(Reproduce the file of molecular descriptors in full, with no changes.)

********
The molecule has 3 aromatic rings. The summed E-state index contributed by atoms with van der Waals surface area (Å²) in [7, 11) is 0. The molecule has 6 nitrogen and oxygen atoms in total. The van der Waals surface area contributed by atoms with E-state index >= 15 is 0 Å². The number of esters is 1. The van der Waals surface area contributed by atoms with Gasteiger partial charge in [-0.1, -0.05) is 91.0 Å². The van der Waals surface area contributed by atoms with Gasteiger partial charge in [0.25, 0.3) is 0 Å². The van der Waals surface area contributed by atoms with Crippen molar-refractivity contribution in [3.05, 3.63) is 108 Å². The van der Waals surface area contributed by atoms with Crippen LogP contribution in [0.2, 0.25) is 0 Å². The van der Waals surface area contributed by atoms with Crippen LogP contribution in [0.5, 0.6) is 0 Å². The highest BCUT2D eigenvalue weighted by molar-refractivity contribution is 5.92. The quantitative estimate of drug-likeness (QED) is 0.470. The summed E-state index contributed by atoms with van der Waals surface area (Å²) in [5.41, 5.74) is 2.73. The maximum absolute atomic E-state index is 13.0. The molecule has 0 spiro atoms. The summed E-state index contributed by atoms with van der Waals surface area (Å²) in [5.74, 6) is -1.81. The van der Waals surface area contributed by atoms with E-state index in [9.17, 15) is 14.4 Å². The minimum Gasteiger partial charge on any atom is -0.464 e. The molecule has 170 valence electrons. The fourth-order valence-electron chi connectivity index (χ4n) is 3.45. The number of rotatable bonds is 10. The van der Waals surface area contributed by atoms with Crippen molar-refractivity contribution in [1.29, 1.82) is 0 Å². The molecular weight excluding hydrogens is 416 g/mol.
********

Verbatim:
The molecule has 3 aromatic rings. The summed E-state index contributed by atoms with van der Waals surface area (Å²) in [7, 11) is 0. The molecule has 6 nitrogen and oxygen atoms in total. The van der Waals surface area contributed by atoms with E-state index >= 15 is 0 Å². The number of esters is 1. The van der Waals surface area contributed by atoms with Gasteiger partial charge in [-0.1, -0.05) is 91.0 Å². The van der Waals surface area contributed by atoms with Gasteiger partial charge in [0.25, 0.3) is 0 Å². The van der Waals surface area contributed by atoms with Crippen molar-refractivity contribution in [3.05, 3.63) is 108 Å². The van der Waals surface area contributed by atoms with Crippen LogP contribution in [0.2, 0.25) is 0 Å². The van der Waals surface area contributed by atoms with Crippen LogP contribution in [0.5, 0.6) is 0 Å². The highest BCUT2D eigenvalue weighted by molar-refractivity contribution is 5.92. The quantitative estimate of drug-likeness (QED) is 0.470. The summed E-state index contributed by atoms with van der Waals surface area (Å²) in [5.41, 5.74) is 2.73. The maximum absolute atomic E-state index is 13.0. The molecule has 0 spiro atoms. The summed E-state index contributed by atoms with van der Waals surface area (Å²) in [5.74, 6) is -1.81. The van der Waals surface area contributed by atoms with E-state index in [9.17, 15) is 14.4 Å². The minimum Gasteiger partial charge on any atom is -0.464 e. The molecule has 170 valence electrons. The fourth-order valence-electron chi connectivity index (χ4n) is 3.45. The number of rotatable bonds is 10. The van der Waals surface area contributed by atoms with Crippen molar-refractivity contribution in [1.29, 1.82) is 0 Å². The molecular weight excluding hydrogens is 416 g/mol.